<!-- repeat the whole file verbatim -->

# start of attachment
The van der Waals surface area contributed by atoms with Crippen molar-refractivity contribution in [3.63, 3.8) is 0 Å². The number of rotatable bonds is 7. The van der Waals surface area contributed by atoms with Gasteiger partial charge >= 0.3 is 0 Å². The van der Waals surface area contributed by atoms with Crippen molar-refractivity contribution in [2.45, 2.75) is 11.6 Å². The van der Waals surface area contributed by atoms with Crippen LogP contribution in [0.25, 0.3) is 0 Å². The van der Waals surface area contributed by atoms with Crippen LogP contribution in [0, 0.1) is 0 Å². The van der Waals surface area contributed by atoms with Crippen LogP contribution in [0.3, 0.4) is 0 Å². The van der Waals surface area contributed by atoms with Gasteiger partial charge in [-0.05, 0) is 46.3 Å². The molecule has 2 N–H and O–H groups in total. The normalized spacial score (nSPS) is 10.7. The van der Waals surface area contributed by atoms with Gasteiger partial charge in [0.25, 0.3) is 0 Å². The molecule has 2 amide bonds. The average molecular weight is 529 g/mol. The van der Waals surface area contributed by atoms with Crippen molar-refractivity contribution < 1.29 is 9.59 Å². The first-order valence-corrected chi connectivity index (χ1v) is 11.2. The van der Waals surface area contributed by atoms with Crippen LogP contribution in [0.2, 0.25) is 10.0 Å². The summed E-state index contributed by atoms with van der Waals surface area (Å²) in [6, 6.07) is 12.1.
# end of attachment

The van der Waals surface area contributed by atoms with Crippen molar-refractivity contribution in [3.63, 3.8) is 0 Å². The number of rotatable bonds is 7. The van der Waals surface area contributed by atoms with Gasteiger partial charge >= 0.3 is 0 Å². The van der Waals surface area contributed by atoms with Crippen molar-refractivity contribution in [2.45, 2.75) is 11.6 Å². The van der Waals surface area contributed by atoms with Crippen LogP contribution in [0.25, 0.3) is 0 Å². The van der Waals surface area contributed by atoms with Crippen LogP contribution in [0, 0.1) is 0 Å². The van der Waals surface area contributed by atoms with Crippen LogP contribution in [0.3, 0.4) is 0 Å². The van der Waals surface area contributed by atoms with Gasteiger partial charge in [-0.05, 0) is 46.3 Å². The molecule has 2 N–H and O–H groups in total. The normalized spacial score (nSPS) is 10.7. The van der Waals surface area contributed by atoms with Gasteiger partial charge in [0.25, 0.3) is 0 Å². The molecule has 2 amide bonds. The average molecular weight is 529 g/mol. The van der Waals surface area contributed by atoms with Crippen molar-refractivity contribution < 1.29 is 9.59 Å². The first-order valence-corrected chi connectivity index (χ1v) is 11.2. The van der Waals surface area contributed by atoms with Crippen LogP contribution in [0.2, 0.25) is 10.0 Å². The summed E-state index contributed by atoms with van der Waals surface area (Å²) in [6, 6.07) is 12.1.